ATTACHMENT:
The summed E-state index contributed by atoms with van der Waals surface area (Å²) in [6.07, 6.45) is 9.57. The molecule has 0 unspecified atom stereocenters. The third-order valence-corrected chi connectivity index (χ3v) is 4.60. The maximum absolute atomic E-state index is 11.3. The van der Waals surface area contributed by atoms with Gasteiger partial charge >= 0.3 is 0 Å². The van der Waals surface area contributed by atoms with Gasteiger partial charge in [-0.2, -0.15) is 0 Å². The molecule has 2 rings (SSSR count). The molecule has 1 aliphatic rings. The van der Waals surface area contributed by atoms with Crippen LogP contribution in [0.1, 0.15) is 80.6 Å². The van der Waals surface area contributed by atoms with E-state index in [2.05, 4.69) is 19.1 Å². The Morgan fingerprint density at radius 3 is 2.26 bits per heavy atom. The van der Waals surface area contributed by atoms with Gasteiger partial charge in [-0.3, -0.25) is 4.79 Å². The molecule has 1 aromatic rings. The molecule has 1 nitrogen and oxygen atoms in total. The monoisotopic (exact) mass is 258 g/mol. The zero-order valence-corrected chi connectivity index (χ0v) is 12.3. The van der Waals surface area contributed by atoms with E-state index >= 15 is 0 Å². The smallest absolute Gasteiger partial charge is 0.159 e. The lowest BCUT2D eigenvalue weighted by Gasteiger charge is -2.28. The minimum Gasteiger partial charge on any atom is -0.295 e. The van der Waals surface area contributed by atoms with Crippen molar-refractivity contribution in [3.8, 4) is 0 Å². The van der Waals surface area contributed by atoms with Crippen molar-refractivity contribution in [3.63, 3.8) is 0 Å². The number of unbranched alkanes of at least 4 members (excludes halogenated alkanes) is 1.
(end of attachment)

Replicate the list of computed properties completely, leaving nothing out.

The summed E-state index contributed by atoms with van der Waals surface area (Å²) in [6.07, 6.45) is 9.57. The molecule has 0 unspecified atom stereocenters. The third-order valence-corrected chi connectivity index (χ3v) is 4.60. The maximum absolute atomic E-state index is 11.3. The van der Waals surface area contributed by atoms with Gasteiger partial charge >= 0.3 is 0 Å². The van der Waals surface area contributed by atoms with Gasteiger partial charge in [-0.2, -0.15) is 0 Å². The molecule has 2 rings (SSSR count). The molecule has 1 aliphatic rings. The van der Waals surface area contributed by atoms with Crippen LogP contribution in [0.1, 0.15) is 80.6 Å². The van der Waals surface area contributed by atoms with E-state index in [2.05, 4.69) is 19.1 Å². The Morgan fingerprint density at radius 3 is 2.26 bits per heavy atom. The van der Waals surface area contributed by atoms with Gasteiger partial charge in [-0.3, -0.25) is 4.79 Å². The molecule has 1 aromatic rings. The molecule has 1 nitrogen and oxygen atoms in total. The monoisotopic (exact) mass is 258 g/mol. The zero-order valence-corrected chi connectivity index (χ0v) is 12.3. The van der Waals surface area contributed by atoms with E-state index >= 15 is 0 Å². The smallest absolute Gasteiger partial charge is 0.159 e. The lowest BCUT2D eigenvalue weighted by Gasteiger charge is -2.28. The minimum Gasteiger partial charge on any atom is -0.295 e. The van der Waals surface area contributed by atoms with Crippen molar-refractivity contribution in [3.8, 4) is 0 Å². The van der Waals surface area contributed by atoms with Crippen molar-refractivity contribution in [3.63, 3.8) is 0 Å². The number of unbranched alkanes of at least 4 members (excludes halogenated alkanes) is 1.